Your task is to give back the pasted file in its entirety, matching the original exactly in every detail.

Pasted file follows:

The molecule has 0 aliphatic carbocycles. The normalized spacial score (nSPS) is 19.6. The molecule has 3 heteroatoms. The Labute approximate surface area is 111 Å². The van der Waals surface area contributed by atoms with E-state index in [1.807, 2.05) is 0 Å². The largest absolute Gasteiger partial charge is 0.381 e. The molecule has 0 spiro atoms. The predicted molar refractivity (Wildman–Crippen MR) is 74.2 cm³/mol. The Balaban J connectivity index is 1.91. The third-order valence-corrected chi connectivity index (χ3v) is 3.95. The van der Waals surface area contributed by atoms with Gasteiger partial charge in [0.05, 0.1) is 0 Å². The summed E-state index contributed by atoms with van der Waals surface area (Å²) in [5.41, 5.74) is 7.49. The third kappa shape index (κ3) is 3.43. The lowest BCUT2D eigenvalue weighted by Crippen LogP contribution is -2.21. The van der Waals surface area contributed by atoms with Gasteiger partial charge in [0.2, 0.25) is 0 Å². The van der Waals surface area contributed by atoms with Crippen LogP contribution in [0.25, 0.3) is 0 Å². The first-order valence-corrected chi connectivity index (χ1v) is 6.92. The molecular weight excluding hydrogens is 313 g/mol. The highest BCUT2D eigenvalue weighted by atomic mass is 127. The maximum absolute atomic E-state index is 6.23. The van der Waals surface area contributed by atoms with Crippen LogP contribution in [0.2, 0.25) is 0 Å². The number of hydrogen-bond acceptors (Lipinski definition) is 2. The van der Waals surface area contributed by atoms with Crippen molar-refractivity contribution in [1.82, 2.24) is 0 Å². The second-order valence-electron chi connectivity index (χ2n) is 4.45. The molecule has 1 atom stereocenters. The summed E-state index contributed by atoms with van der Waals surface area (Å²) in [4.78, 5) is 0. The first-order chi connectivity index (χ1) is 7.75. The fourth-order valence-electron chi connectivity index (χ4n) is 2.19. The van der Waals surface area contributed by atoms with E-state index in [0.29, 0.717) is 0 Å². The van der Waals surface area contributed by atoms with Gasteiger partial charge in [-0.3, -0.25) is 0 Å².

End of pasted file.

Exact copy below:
The molecule has 0 aliphatic carbocycles. The normalized spacial score (nSPS) is 19.6. The molecule has 3 heteroatoms. The Labute approximate surface area is 111 Å². The van der Waals surface area contributed by atoms with E-state index in [1.807, 2.05) is 0 Å². The largest absolute Gasteiger partial charge is 0.381 e. The molecule has 0 spiro atoms. The predicted molar refractivity (Wildman–Crippen MR) is 74.2 cm³/mol. The Balaban J connectivity index is 1.91. The third-order valence-corrected chi connectivity index (χ3v) is 3.95. The van der Waals surface area contributed by atoms with Gasteiger partial charge in [0.05, 0.1) is 0 Å². The summed E-state index contributed by atoms with van der Waals surface area (Å²) in [5.41, 5.74) is 7.49. The third kappa shape index (κ3) is 3.43. The lowest BCUT2D eigenvalue weighted by Crippen LogP contribution is -2.21. The van der Waals surface area contributed by atoms with Gasteiger partial charge in [0.2, 0.25) is 0 Å². The van der Waals surface area contributed by atoms with Crippen LogP contribution in [0.25, 0.3) is 0 Å². The first-order valence-corrected chi connectivity index (χ1v) is 6.92. The molecular weight excluding hydrogens is 313 g/mol. The highest BCUT2D eigenvalue weighted by atomic mass is 127. The maximum absolute atomic E-state index is 6.23. The van der Waals surface area contributed by atoms with Crippen LogP contribution in [0.2, 0.25) is 0 Å². The number of hydrogen-bond acceptors (Lipinski definition) is 2. The van der Waals surface area contributed by atoms with Crippen molar-refractivity contribution in [1.82, 2.24) is 0 Å². The second-order valence-electron chi connectivity index (χ2n) is 4.45. The molecule has 1 atom stereocenters. The summed E-state index contributed by atoms with van der Waals surface area (Å²) in [4.78, 5) is 0. The first-order chi connectivity index (χ1) is 7.75. The fourth-order valence-electron chi connectivity index (χ4n) is 2.19. The van der Waals surface area contributed by atoms with E-state index in [0.29, 0.717) is 0 Å². The van der Waals surface area contributed by atoms with Gasteiger partial charge in [-0.3, -0.25) is 0 Å².